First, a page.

COLOGNE, Germany – German defense officials expect to sign up new European partners for the Franco-German Main Ground Combat System following a September conference in Berlin devoted to the effort, according to a government report to parliament.
The close-hold document, dated March and obtained by Defense News, notes that the international event is meant to initiate an “opening wave” of interested countries from the European Union, NATO and elsewhere – provided that Germany and France agree on the prerequisites.
One known applicant for the new tank program is the United Kingdom. In April, Germany officials made a point of saying that defense-acquisition leaders from Berlin and London had discussed cooperation on the program, with France still seemingly on the fence about admitting outsiders.
Still, Paris agreed in principle with the idea of extending the circle of observer countries, which could lead to selected countries becoming full partners later on, the report notes, citing the outcome of a Feb. 5 German-French Defense and Security Council meeting.
Building a new tank for Europe is considered here something of a home game for German industry, namely Rheinmetall and Krauss-Maffei Wegmann, and lawmakers have been eager to keep tabs on the progress. France’s Nexter is also part of the team, under a joint venture with Krauss-Maffei, dubbed KNDS.
That conglomerate was initially front and center on the MGCS program, though Rheinmetall has since managed to snag a supporting role.
The effort is among a raft of planned investments that have yet to be anchored in the German government’s budget plans, however. The defense ministry plans to request lawmakers’ approval to proceed in the last week of June, days before the parliamentary recess.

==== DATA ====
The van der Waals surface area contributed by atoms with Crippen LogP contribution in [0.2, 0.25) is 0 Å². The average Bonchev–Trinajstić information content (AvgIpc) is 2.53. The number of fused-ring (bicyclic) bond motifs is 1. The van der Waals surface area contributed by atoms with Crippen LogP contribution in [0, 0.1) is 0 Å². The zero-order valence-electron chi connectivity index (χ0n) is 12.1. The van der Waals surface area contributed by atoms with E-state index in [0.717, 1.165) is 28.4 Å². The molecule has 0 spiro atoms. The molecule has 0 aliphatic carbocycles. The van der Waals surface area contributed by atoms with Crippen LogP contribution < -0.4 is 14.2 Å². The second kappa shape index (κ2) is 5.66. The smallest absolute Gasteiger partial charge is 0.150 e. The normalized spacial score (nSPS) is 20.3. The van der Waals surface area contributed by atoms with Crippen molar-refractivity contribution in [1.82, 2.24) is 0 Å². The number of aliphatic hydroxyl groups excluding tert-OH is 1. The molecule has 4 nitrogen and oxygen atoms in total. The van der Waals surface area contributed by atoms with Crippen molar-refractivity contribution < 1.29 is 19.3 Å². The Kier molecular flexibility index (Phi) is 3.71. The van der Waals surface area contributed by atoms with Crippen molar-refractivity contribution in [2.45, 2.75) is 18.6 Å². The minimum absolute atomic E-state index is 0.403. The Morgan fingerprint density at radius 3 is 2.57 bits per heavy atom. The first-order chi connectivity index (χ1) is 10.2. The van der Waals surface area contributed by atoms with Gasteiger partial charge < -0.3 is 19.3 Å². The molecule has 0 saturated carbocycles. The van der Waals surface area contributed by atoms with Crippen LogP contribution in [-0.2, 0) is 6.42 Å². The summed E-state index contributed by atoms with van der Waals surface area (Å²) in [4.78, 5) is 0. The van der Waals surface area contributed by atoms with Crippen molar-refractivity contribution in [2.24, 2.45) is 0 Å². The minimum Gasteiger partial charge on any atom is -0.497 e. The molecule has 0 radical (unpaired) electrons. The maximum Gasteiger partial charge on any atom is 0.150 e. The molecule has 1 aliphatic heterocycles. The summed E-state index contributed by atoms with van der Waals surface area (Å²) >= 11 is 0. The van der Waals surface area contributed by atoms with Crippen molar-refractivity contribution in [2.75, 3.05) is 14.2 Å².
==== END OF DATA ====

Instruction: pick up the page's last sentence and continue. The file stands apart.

According to the report to the Bundestag, contracts in eight development areas are up for funding later this year: “mobility test bed,” “main effector, ammunition and turret,” “overall protection,” “collaborative combat,” simulation test bed for crews,” “automated navigation and mobility,” “automated fire sequence” and “improved sensor suite.”
The nations plan to hash out additional, high-tech features in a round of contracts in 2023, the document states. They are “barrel-launched (non-) line-of-sight missile,” “high-energy laser system,” “high-power electromagnetics,” “unmanned combat aerial vehicle” and “hyper velocity missile integration.”
The government’s report responds to a request by lawmakers for information about any information relating to the MGCS program and another Franco-German effort, the Future Combat Air System. Lawmakers in both countries have been eager to carve out the largest possible piece of industrial participation for their national companies.
Officials largely dismissed a question by lawmakers about coupling the two high-profile programs to achieve a parallel time line. The approaches, technologies and industrial context are simply too different, they argued. Still, Berlin considers its industrial stake in both programs by closely coordinating across relevant agencies.
Sebastian Sprenger is associate editor for Europe at Defense News, reporting on the state of the defense market in the region, and on U.S.-Europe cooperation and multi-national investments in defense and global security. Previously he served as managing editor for Defense News.